Fanspeak was selected from proposals submitted by Castlefield Gallery Associates by guest selector Sam Thorne, Director Nottingham Contemporary and Castlefield Gallery’s Curator Matthew Pendergast.
Artists: Kurdwin Ayub, Lydia Blakeley, Maya Ben David, Graham Dolphin, Ashley Holmes, Owen G Parry, Beth Emily Richards, Rosa Uddoh, and Salford Zine Library
OUT OF PLACE A solo exhibition by Sam Porritt – Paradise Works
PV: Thursday 7th November 6pm – 8pm, with donations bar.
Open: Saturday 9th, 16th & 23rd November, 12-5pm or by appointment.
Dark humour, economy of means and precision are hallmarks of Porritt’s practice. For ‘Out of Place’, Porritt presents a dynamic new installation informed by contemporary concerns around displacement, surplus and need. Using a restrained portfolio of materials and construction techniques, this new site specific work sees Porritt return to Paradise Works, following 2018’s ‘Tipping the Scales‘ exhibition with Show.me.up.
Natural Light – AIR Gallery
PV Thursday 7th November 6 – 9pm
Lumen Studios present an exhibition which focuses on natural light, coming from the Sun, Moon and Stars.
Works explore the properties of natural light, and use natural light within the creation process of the work. This exhibition aims to protect areas benefiting from natural light, whilst also providing an opportunity to appreciate celestial wonders that can be seen within an urban area such as Altrincham.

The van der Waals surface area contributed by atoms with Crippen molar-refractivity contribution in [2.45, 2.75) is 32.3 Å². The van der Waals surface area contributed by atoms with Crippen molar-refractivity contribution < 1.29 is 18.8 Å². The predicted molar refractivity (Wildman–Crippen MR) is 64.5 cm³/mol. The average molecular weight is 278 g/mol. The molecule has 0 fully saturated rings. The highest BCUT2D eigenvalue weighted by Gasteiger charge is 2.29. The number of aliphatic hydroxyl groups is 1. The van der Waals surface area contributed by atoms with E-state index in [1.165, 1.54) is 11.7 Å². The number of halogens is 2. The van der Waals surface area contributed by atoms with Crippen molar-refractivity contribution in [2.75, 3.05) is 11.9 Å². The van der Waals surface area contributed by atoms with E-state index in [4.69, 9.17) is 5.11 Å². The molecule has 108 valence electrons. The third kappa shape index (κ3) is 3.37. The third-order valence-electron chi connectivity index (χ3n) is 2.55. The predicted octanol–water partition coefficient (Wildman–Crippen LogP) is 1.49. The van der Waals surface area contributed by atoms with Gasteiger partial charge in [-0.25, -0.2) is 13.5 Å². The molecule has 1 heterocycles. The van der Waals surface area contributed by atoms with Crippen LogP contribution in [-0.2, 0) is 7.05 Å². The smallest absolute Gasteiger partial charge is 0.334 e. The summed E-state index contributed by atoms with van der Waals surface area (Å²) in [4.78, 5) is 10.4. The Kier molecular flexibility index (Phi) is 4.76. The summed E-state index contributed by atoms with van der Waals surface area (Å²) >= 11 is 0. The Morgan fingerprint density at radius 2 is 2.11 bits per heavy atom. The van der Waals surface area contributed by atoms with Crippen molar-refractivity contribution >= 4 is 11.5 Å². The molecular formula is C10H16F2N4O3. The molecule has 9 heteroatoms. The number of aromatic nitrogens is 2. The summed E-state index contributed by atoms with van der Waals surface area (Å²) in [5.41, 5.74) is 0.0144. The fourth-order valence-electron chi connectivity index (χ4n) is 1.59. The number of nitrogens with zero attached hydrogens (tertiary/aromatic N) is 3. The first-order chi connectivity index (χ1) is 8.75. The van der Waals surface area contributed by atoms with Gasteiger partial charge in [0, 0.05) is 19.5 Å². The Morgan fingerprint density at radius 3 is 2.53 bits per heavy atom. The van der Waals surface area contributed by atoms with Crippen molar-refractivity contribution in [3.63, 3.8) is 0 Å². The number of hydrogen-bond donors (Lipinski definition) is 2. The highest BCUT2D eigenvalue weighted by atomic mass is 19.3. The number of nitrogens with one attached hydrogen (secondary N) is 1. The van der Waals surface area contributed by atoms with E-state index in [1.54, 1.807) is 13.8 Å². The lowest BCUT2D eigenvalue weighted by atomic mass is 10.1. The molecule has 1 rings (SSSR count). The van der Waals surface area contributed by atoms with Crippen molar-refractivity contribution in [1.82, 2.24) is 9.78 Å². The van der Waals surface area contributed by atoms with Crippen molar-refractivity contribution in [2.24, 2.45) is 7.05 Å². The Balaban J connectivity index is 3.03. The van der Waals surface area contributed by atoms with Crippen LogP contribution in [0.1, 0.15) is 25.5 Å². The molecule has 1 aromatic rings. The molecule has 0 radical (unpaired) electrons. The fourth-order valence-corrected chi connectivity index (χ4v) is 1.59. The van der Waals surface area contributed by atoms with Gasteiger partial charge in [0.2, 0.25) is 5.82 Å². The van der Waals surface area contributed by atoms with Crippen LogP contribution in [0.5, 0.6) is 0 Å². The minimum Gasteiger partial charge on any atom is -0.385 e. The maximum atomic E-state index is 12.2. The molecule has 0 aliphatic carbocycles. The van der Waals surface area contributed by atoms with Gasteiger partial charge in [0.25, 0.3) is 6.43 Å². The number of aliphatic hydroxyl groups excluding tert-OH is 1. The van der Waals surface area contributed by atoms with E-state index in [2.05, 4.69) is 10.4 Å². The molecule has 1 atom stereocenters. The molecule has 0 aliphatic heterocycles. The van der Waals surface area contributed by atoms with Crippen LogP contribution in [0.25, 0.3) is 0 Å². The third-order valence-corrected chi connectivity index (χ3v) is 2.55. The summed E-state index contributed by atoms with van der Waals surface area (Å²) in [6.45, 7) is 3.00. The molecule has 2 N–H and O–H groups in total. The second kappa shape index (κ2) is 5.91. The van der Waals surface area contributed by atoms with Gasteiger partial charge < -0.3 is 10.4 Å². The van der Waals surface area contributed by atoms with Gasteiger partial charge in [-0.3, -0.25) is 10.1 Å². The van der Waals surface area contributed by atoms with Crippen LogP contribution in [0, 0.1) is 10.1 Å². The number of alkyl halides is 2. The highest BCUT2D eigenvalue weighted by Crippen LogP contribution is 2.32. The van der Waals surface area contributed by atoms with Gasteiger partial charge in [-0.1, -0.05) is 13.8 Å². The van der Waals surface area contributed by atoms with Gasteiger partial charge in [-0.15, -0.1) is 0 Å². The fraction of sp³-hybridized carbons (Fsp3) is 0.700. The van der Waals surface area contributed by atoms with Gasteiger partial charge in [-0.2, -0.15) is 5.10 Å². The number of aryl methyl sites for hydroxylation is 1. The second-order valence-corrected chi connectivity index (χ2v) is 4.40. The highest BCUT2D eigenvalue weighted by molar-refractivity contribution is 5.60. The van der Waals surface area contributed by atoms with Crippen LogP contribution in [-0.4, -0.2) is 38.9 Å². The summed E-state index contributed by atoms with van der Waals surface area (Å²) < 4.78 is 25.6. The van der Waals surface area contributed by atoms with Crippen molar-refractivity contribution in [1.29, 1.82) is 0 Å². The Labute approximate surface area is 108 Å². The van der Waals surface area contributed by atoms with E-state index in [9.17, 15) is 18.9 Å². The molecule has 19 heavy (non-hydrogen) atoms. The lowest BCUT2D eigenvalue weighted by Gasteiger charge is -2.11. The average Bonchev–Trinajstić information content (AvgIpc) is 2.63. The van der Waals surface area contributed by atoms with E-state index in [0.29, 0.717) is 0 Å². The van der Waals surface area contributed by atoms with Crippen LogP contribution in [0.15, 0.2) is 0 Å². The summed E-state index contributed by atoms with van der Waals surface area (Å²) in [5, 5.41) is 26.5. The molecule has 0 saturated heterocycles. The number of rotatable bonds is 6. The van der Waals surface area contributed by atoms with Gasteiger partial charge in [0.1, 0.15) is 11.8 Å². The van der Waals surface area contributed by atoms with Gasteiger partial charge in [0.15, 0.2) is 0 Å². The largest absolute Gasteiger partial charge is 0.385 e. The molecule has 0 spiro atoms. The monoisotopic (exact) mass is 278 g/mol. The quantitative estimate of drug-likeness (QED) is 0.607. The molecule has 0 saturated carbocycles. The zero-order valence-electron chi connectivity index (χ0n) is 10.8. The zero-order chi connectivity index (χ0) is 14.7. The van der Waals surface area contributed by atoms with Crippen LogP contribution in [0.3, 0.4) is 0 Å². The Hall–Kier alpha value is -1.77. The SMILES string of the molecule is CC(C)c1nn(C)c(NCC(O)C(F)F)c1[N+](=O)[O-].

Alongside the exhibition will be a series of events over the first weekend including:
Friday 8th November: Print the Moon Workshop with astronomer Paul Hill 7pm-10pm . Tickets £5
Saturday 9th November: Cyanotype Workshop 11am-1pm. Tickets £5
Saturday 9th November: Anthotype Workshop 1pm-4pm. Tickets £5
Sunday 10th November 2pm-4pm: Reading Light with Rosie Burslem. (Free but booking recommended).
All tickets available through Eventbrite
Meet the Neighbours: The Weekend – Quarrantine
Saturday 9th – Sunday 10th November
Manchester-based theatre company Quarantine stages weekend event Saturday 9 – Sunday 10 November exploring who the city’s massive growth is benefiting. In 1981, fewer than 600 people lived in the heart of Manchester. Today, more than 65,000 people live in the city centre and its fringes – and this number continues to grow.